NDA 2.0: Time filmmakers branched out

Thursday, 30 May 2019, 10:43 Hrs
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Nationalism and social issues, which the ruling government had promoted over the last five years, created new genre of themes for filmmakers. During the last five years, especially so in the last three of the Modi/ NDA era, the most successful films turned out to be the films on these genres. That was once Prime Minister Narendra Modi was accepted all over India as the leader the country needed.

One who inspired.
The filmmakers took the cue from Modi's tenets, programmes and policies to base their films on! One could never have imagined that a film like Padman, based on the subject of sanitary pads for women, could be produced for the mainstream market. Similarly, to think of a film about having an in-house toilet in a traditional family in Toilet: Ek Prem Katha! These films were made on commercial basis and proved to be successful at the box office. These are the two examples of films made on social issues giving a boost to the Prime Minister's social drive.

There have been quite a few producers earlier who took up national issues. They made nice films but the people were not convinced about the plausibility of such themes. An interesting film, D Day, about kidnapping Dawood Ibrahim from Karachi, and bringing him to India was made but not accepted. The audience was not convinced India had it in her to accomplish it. That was 2013.

Then came, Uri: A Surgical Strike. A no face value film, it went on to do business of up to Rs 265 crore! That was early 2019!! That is the belief in the leader.

Starting 2014, Hindi films started going the nationalist way and depicted a sort of self-pride, sacrifice, glory,
nationalism and so on. It started with Holiday: A Soldier Is Never Off Duty, Jai Ho followed by a line-up in the following years. Baby, Bajrangi Bhaijaan, Dangal, Sultan, Airlift, Neerja, MS Dhoni: The Untold Story, Tiger Zinda Hai, Toilet: Ek Prem Katha, The Ghazi Attack, Naam Shabana, Newton, Padman, Raazi, Parmanu: The Story Of Pokhran, Gold, Uri: The Surgical Strike, Kesari, Manikarnika: The Queen Of Jhansi.

For example, the Pokhran test was carried out in 1998 but why did nobody think of projecting the story on screen for the masses? Because, even if true, the audience would not have believed it to be plausible. When the film released, the people were ready to accept it. Their belief in India was restored. The filmmakers have worked a great deal promoting the Modi government as ideal, willingly or unwillingly so far. Or, to put it the other way, filmmakers have been greatly inspired.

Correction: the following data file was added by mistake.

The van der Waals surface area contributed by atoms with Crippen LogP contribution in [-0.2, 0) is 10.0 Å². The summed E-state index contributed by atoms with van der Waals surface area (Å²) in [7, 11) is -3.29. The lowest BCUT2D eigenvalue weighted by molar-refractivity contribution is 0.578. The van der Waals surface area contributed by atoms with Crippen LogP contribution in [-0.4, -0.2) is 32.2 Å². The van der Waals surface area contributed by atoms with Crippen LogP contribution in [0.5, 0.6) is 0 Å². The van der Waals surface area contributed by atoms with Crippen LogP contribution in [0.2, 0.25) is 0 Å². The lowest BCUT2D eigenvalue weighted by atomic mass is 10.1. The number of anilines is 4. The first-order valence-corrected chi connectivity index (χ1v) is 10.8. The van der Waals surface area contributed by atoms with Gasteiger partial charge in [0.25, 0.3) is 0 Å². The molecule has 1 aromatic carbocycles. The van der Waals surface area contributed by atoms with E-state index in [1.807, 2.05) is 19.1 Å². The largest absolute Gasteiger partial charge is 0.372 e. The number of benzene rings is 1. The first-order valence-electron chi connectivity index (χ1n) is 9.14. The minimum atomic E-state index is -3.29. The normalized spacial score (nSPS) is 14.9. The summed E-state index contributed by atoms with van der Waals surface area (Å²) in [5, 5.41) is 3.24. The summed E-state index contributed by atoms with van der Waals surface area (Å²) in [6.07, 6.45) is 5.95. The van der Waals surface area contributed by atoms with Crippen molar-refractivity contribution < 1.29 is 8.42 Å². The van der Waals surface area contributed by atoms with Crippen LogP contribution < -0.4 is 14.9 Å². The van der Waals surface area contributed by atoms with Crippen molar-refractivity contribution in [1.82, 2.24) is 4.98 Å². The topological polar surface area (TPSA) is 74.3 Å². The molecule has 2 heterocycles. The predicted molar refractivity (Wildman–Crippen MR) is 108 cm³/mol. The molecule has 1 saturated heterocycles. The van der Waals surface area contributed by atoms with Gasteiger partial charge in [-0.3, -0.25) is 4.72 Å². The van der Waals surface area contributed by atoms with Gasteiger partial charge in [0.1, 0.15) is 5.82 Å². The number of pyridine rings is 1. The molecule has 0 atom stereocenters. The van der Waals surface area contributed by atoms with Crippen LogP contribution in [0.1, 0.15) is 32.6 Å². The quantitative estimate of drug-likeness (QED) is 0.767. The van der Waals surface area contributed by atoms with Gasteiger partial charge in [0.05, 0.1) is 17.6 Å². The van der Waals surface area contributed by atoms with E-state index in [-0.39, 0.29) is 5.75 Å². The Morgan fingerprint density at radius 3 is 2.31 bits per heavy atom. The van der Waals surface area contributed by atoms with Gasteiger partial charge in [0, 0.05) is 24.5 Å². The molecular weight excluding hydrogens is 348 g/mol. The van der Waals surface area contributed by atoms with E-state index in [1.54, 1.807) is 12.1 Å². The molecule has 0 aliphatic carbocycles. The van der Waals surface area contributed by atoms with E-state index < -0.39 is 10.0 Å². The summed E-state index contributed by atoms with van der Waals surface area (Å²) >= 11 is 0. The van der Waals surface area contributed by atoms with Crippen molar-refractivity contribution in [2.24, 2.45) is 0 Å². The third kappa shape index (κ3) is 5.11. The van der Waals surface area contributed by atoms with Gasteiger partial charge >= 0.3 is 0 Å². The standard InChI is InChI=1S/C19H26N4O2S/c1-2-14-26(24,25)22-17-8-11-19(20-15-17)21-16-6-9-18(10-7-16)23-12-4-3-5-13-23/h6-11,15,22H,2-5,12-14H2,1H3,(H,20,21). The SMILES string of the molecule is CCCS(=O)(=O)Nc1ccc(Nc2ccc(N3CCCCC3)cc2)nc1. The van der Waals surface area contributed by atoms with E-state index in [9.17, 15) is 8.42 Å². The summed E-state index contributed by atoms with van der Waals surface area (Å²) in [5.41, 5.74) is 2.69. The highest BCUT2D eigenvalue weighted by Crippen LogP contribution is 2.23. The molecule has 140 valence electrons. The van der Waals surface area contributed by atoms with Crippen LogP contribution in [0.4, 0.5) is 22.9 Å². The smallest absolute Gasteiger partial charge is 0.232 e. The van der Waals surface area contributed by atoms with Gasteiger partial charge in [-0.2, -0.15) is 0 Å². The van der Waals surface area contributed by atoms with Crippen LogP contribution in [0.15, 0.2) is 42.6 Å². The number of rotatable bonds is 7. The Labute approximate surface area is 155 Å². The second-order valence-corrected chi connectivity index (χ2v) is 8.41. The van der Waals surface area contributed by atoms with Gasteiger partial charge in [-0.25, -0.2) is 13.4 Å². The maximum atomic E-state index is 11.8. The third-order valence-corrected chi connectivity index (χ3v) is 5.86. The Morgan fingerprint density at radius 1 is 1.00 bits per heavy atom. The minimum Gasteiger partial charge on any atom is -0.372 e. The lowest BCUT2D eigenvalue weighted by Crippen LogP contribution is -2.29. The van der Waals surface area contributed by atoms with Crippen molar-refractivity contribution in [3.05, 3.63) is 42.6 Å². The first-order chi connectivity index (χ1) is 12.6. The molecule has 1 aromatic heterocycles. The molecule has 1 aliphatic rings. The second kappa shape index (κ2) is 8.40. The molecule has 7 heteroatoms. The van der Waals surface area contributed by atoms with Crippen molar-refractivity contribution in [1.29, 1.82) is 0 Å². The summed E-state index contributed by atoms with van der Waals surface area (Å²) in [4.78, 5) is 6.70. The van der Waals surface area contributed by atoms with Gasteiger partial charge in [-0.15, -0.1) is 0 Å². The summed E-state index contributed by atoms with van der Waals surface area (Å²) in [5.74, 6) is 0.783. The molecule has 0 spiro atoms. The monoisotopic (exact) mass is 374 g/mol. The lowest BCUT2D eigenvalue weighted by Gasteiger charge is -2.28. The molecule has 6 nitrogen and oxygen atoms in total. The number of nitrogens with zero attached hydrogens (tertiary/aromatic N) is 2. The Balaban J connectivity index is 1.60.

What now? Rarely does a leader inspire film themes. Indira Gandhi did but those were anti establishment stories. Lal Bahadur Shastri's short tenure inspired a few patriotic movies.

Making films, even biopics, inspired by the nationalist and patriotic fervour is fine but to make a biopic on the in office Prime Minister, Narendra Modi, was a bit farfetched and premature. Modi's real life image has been strong enough and he did not need a biopic in his name. Not only was the decision and the time wrong but also bad was the idea of casting Vivek Oberoi as Modi. He just does not have that kind of bearing and would have harmed the real life Modi image. Just as well that the film was held back by the Election Commission of India. The purpose seemed to cash in on the Modi magic and election frenzy than to promote Modi. Incidentally, one of the producers of the film, Anand Pandit, was actively involved with the party during early 2000s.

What helped these themes work was also due to the fact that even the big stars like Salman Khan, Akshay Kumar, Aamir Khan, Ajay Devgn went with the tide and minted big time. Shah Rukh Khan was the one who kept out sticking to self-glorification (Fan, Zero) or romancing young lasses like Alia Bhatt and Anushka Sharma or glorifying an underworld goon, Latif of Ahmedabad!. No wonder that while the rest are still in contention and have a draw at the box office, Shah Rukh seems to have lost his following.

Trends are something one is meant to follow, especially so in the film industry. Now that the same dispensation of NDA has come back to power and nationalism as a national fervour has only grown over the years, what next for the filmmakers? But, as film content, are nationalism, patriotism and all such sentiments still worth stretching?

Actually, too much of anything leads to tedium. For it to work, such a film will have to be really interesting and inspiring. All that the Prime Minister and his men did these five years was inspiring, what they will do for the next five is expected from them. May be even more is expected.

The film folk had better get back to feel-good, music-oriented entertaining films. A chief propagator of such films has already asked his producers for action, adventure, romance subjects after his next and last nationalism themed film.

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